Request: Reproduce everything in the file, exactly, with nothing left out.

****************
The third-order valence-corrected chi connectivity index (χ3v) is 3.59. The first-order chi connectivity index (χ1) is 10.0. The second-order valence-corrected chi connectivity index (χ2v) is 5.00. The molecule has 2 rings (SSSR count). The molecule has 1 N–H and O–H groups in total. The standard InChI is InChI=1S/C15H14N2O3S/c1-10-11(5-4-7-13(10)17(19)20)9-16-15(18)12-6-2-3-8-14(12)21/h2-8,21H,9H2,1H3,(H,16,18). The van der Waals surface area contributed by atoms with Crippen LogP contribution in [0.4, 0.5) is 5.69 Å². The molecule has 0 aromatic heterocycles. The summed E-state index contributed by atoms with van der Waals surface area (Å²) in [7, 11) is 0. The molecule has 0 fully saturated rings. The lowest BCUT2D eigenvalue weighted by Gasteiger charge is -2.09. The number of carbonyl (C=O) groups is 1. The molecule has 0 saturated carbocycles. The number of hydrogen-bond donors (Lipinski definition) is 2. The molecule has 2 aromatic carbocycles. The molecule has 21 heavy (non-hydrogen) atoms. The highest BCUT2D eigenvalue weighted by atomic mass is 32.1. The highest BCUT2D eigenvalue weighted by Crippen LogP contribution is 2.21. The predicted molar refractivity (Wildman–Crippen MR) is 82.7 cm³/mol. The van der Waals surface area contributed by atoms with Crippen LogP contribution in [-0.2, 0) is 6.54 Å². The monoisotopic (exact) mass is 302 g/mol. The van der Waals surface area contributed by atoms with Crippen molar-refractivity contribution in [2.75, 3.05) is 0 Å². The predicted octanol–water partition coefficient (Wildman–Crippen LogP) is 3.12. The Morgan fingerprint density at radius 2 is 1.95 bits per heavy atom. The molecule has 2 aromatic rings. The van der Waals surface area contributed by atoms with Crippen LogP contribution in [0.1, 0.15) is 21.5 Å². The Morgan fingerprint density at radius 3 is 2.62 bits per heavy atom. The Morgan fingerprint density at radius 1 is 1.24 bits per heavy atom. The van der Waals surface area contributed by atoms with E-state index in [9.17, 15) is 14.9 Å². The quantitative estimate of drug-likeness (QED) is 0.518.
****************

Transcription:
The third-order valence-corrected chi connectivity index (χ3v) is 3.59. The first-order chi connectivity index (χ1) is 10.0. The second-order valence-corrected chi connectivity index (χ2v) is 5.00. The molecule has 2 rings (SSSR count). The molecule has 1 N–H and O–H groups in total. The standard InChI is InChI=1S/C15H14N2O3S/c1-10-11(5-4-7-13(10)17(19)20)9-16-15(18)12-6-2-3-8-14(12)21/h2-8,21H,9H2,1H3,(H,16,18). The van der Waals surface area contributed by atoms with Crippen LogP contribution in [0.4, 0.5) is 5.69 Å². The molecule has 0 aromatic heterocycles. The summed E-state index contributed by atoms with van der Waals surface area (Å²) in [7, 11) is 0. The molecule has 0 fully saturated rings. The lowest BCUT2D eigenvalue weighted by Gasteiger charge is -2.09. The number of carbonyl (C=O) groups is 1. The molecule has 0 saturated carbocycles. The number of hydrogen-bond donors (Lipinski definition) is 2. The molecule has 2 aromatic carbocycles. The molecule has 21 heavy (non-hydrogen) atoms. The highest BCUT2D eigenvalue weighted by atomic mass is 32.1. The highest BCUT2D eigenvalue weighted by Crippen LogP contribution is 2.21. The predicted molar refractivity (Wildman–Crippen MR) is 82.7 cm³/mol. The van der Waals surface area contributed by atoms with Crippen LogP contribution in [-0.2, 0) is 6.54 Å². The monoisotopic (exact) mass is 302 g/mol. The van der Waals surface area contributed by atoms with Crippen molar-refractivity contribution in [2.75, 3.05) is 0 Å². The predicted octanol–water partition coefficient (Wildman–Crippen LogP) is 3.12. The Morgan fingerprint density at radius 2 is 1.95 bits per heavy atom. The molecule has 2 aromatic rings. The van der Waals surface area contributed by atoms with Crippen LogP contribution in [0.1, 0.15) is 21.5 Å². The Morgan fingerprint density at radius 3 is 2.62 bits per heavy atom. The Morgan fingerprint density at radius 1 is 1.24 bits per heavy atom. The van der Waals surface area contributed by atoms with E-state index in [9.17, 15) is 14.9 Å². The quantitative estimate of drug-likeness (QED) is 0.518.